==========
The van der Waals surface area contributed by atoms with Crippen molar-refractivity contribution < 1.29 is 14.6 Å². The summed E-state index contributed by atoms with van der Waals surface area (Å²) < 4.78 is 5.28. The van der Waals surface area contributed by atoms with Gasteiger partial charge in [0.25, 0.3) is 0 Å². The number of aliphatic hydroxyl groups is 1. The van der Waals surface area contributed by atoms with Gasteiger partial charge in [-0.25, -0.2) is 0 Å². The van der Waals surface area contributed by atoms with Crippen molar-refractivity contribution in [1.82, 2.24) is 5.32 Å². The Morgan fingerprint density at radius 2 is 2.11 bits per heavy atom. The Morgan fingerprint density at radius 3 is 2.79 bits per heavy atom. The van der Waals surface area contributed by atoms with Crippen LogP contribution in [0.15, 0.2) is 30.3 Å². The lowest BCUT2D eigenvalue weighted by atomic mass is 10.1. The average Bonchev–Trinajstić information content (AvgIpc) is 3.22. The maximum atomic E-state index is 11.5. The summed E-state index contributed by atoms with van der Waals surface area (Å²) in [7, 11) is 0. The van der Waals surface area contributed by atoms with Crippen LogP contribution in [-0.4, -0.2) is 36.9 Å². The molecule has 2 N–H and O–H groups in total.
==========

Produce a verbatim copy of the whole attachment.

The van der Waals surface area contributed by atoms with Crippen molar-refractivity contribution < 1.29 is 14.6 Å². The summed E-state index contributed by atoms with van der Waals surface area (Å²) < 4.78 is 5.28. The van der Waals surface area contributed by atoms with Gasteiger partial charge in [0.25, 0.3) is 0 Å². The number of aliphatic hydroxyl groups is 1. The van der Waals surface area contributed by atoms with Gasteiger partial charge in [-0.25, -0.2) is 0 Å². The van der Waals surface area contributed by atoms with Crippen molar-refractivity contribution in [1.82, 2.24) is 5.32 Å². The Morgan fingerprint density at radius 2 is 2.11 bits per heavy atom. The Morgan fingerprint density at radius 3 is 2.79 bits per heavy atom. The van der Waals surface area contributed by atoms with Crippen LogP contribution in [0.15, 0.2) is 30.3 Å². The lowest BCUT2D eigenvalue weighted by atomic mass is 10.1. The average Bonchev–Trinajstić information content (AvgIpc) is 3.22. The maximum atomic E-state index is 11.5. The summed E-state index contributed by atoms with van der Waals surface area (Å²) in [7, 11) is 0. The van der Waals surface area contributed by atoms with Crippen LogP contribution in [-0.4, -0.2) is 36.9 Å². The molecule has 2 N–H and O–H groups in total.